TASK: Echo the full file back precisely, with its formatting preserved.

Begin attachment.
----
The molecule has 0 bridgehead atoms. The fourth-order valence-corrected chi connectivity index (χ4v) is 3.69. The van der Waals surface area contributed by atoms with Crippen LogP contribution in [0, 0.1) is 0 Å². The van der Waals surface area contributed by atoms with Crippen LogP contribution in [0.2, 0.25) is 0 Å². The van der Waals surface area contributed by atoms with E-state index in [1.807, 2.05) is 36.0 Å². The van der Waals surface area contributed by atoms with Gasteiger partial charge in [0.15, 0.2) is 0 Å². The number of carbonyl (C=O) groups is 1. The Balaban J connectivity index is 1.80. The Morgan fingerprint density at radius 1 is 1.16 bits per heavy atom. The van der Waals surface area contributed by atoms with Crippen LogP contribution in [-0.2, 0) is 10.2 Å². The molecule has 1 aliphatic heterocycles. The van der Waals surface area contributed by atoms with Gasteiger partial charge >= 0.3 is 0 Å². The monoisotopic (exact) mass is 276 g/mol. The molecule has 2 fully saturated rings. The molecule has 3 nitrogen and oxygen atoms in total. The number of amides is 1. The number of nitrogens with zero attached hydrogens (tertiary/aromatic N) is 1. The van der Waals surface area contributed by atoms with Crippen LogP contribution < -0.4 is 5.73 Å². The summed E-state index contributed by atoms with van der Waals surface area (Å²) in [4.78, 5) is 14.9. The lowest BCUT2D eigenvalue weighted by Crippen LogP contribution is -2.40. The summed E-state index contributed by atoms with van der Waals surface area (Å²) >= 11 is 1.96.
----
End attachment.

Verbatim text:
The molecule has 0 bridgehead atoms. The fourth-order valence-corrected chi connectivity index (χ4v) is 3.69. The van der Waals surface area contributed by atoms with Crippen LogP contribution in [0, 0.1) is 0 Å². The van der Waals surface area contributed by atoms with Crippen LogP contribution in [0.2, 0.25) is 0 Å². The van der Waals surface area contributed by atoms with E-state index in [1.807, 2.05) is 36.0 Å². The van der Waals surface area contributed by atoms with Gasteiger partial charge in [0.15, 0.2) is 0 Å². The number of carbonyl (C=O) groups is 1. The Balaban J connectivity index is 1.80. The Morgan fingerprint density at radius 1 is 1.16 bits per heavy atom. The van der Waals surface area contributed by atoms with Crippen LogP contribution in [-0.2, 0) is 10.2 Å². The molecule has 1 aliphatic heterocycles. The van der Waals surface area contributed by atoms with Gasteiger partial charge >= 0.3 is 0 Å². The monoisotopic (exact) mass is 276 g/mol. The molecule has 2 fully saturated rings. The molecule has 3 nitrogen and oxygen atoms in total. The number of amides is 1. The number of nitrogens with zero attached hydrogens (tertiary/aromatic N) is 1. The van der Waals surface area contributed by atoms with Crippen LogP contribution < -0.4 is 5.73 Å². The summed E-state index contributed by atoms with van der Waals surface area (Å²) in [4.78, 5) is 14.9. The lowest BCUT2D eigenvalue weighted by Crippen LogP contribution is -2.40. The summed E-state index contributed by atoms with van der Waals surface area (Å²) >= 11 is 1.96.